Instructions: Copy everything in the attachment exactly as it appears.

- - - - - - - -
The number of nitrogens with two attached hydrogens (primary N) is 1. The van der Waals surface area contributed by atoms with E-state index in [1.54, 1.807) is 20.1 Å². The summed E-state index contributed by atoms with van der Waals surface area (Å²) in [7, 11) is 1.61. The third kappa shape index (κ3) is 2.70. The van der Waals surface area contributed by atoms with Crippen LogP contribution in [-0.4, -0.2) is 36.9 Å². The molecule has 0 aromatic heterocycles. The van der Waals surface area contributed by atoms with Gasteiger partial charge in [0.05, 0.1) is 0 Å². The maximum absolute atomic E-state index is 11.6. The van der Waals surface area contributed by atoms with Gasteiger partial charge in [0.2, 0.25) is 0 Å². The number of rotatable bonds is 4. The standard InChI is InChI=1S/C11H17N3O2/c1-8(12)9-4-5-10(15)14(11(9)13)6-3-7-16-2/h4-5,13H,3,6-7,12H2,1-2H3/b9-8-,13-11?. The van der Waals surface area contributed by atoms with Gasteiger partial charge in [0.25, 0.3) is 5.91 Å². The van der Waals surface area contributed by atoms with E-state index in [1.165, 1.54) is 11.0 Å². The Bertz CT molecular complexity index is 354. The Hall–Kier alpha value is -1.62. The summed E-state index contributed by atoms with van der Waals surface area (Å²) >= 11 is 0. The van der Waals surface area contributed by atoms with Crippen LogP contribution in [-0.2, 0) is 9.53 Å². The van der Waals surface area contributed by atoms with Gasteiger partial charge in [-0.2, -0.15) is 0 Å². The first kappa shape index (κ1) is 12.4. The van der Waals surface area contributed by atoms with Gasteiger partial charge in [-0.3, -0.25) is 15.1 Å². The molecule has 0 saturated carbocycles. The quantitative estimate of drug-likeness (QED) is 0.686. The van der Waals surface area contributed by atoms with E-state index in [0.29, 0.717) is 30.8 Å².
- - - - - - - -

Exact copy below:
The number of nitrogens with two attached hydrogens (primary N) is 1. The van der Waals surface area contributed by atoms with E-state index in [1.54, 1.807) is 20.1 Å². The summed E-state index contributed by atoms with van der Waals surface area (Å²) in [7, 11) is 1.61. The third kappa shape index (κ3) is 2.70. The van der Waals surface area contributed by atoms with Crippen LogP contribution in [-0.4, -0.2) is 36.9 Å². The molecule has 0 aromatic heterocycles. The van der Waals surface area contributed by atoms with Gasteiger partial charge in [0.05, 0.1) is 0 Å². The maximum absolute atomic E-state index is 11.6. The van der Waals surface area contributed by atoms with Gasteiger partial charge in [0.2, 0.25) is 0 Å². The number of rotatable bonds is 4. The standard InChI is InChI=1S/C11H17N3O2/c1-8(12)9-4-5-10(15)14(11(9)13)6-3-7-16-2/h4-5,13H,3,6-7,12H2,1-2H3/b9-8-,13-11?. The van der Waals surface area contributed by atoms with Gasteiger partial charge in [0.25, 0.3) is 5.91 Å². The van der Waals surface area contributed by atoms with E-state index in [1.165, 1.54) is 11.0 Å². The Bertz CT molecular complexity index is 354. The Hall–Kier alpha value is -1.62. The summed E-state index contributed by atoms with van der Waals surface area (Å²) >= 11 is 0. The van der Waals surface area contributed by atoms with Crippen LogP contribution in [-0.2, 0) is 9.53 Å². The van der Waals surface area contributed by atoms with Gasteiger partial charge in [-0.2, -0.15) is 0 Å². The first kappa shape index (κ1) is 12.4. The van der Waals surface area contributed by atoms with Gasteiger partial charge in [-0.3, -0.25) is 15.1 Å². The molecule has 0 saturated carbocycles. The quantitative estimate of drug-likeness (QED) is 0.686. The van der Waals surface area contributed by atoms with E-state index in [0.29, 0.717) is 30.8 Å².